Part the fun of reading a book is the general experience of reading. I think there is more than one kind of reading experience.
First, there is the relaxing reading experience. By this I mean the experience of kicking back in one’s favourite reading chair, beverage of choice to hand, possibly snack of choice to hand, and diving into another world. Many people think of this experience as the only possible one for reading. I don’t think this is necessarily true, but I do like this one. A lot. And in my discussions with various people around reading eBooks, it seems that they don’t really think digital books are appropriate for this setting.
Then there’s the reading to pass-the-time experience, usually done on the subway, airplanes, or in waiting rooms. Of course, for a dedicated reader, reading to pass the time can be relaxing and enjoyable. It is not the same experience, though, as reading in your favourite chair. Here digital books seem more acceptable, especially when travelling long distances. Airplane mode anyone?
Reading for information or to learn something is another experience. This kind of reading can be done in the locations already listed — but there is a different posture of both body and mind involved. When reading for relaxation, I tend to slouch down and put my feet up. No note-taking equipment is required. On the other hand, when reading and studying, I tend to sit up straighter, keep paper and pen to hand, try to tune in to pay attention to the page, and take notes as I go. Some people find it very difficult to adapt the particular posture of body and mind with digital books. Taking notes is possible, but does one want to use the same tablet for notes AND reading? Marginalia is possible, but it doesn’t have the same feel as underlining/writing in a book.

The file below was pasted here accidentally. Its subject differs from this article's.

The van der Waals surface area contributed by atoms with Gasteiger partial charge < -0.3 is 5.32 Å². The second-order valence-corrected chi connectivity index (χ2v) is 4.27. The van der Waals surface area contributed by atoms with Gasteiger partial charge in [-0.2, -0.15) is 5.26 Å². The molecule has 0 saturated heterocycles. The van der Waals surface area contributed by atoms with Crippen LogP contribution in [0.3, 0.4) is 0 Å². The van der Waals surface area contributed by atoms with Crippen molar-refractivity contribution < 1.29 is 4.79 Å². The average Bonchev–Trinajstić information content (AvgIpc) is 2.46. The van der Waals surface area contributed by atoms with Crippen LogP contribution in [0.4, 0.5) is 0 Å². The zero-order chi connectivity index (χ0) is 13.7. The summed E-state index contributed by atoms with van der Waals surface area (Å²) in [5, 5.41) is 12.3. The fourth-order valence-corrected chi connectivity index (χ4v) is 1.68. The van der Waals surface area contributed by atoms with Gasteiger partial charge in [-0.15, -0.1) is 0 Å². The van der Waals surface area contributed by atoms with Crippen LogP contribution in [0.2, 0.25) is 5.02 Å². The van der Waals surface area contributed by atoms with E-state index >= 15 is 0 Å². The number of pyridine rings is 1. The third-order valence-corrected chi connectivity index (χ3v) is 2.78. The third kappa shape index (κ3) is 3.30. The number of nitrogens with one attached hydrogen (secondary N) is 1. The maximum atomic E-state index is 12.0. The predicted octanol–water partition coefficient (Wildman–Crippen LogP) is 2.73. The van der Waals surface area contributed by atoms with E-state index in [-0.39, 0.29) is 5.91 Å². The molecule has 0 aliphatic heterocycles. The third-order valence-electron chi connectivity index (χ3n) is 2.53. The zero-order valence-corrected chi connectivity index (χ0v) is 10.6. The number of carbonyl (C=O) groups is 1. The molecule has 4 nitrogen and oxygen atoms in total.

I’m still too early in my digital book experience to decide what I prefer. So far I’ve taken much longer than I would have for a paper book to read the eLibraryBook I checked out. Part of that is because I find it easier to whip out a paperback on transit than to whip out my iPad. Also there’s the whole battery thing — as in recharging. One thing I’ve done with this mystery novel on the iPad that I couldn’t do with a paperback is look up the locations mentioned in the book. The setting is in the UK, and I don’t quite have the geography in my head. So I opened up a map and then I could flip back and forth between the book and the map and get a sense of which highway the detectives were driving down. This may not enhance YOUR reading experience, but I kind of liked it.
How do digital books fit into the idealized reading experience(s) you have in your head?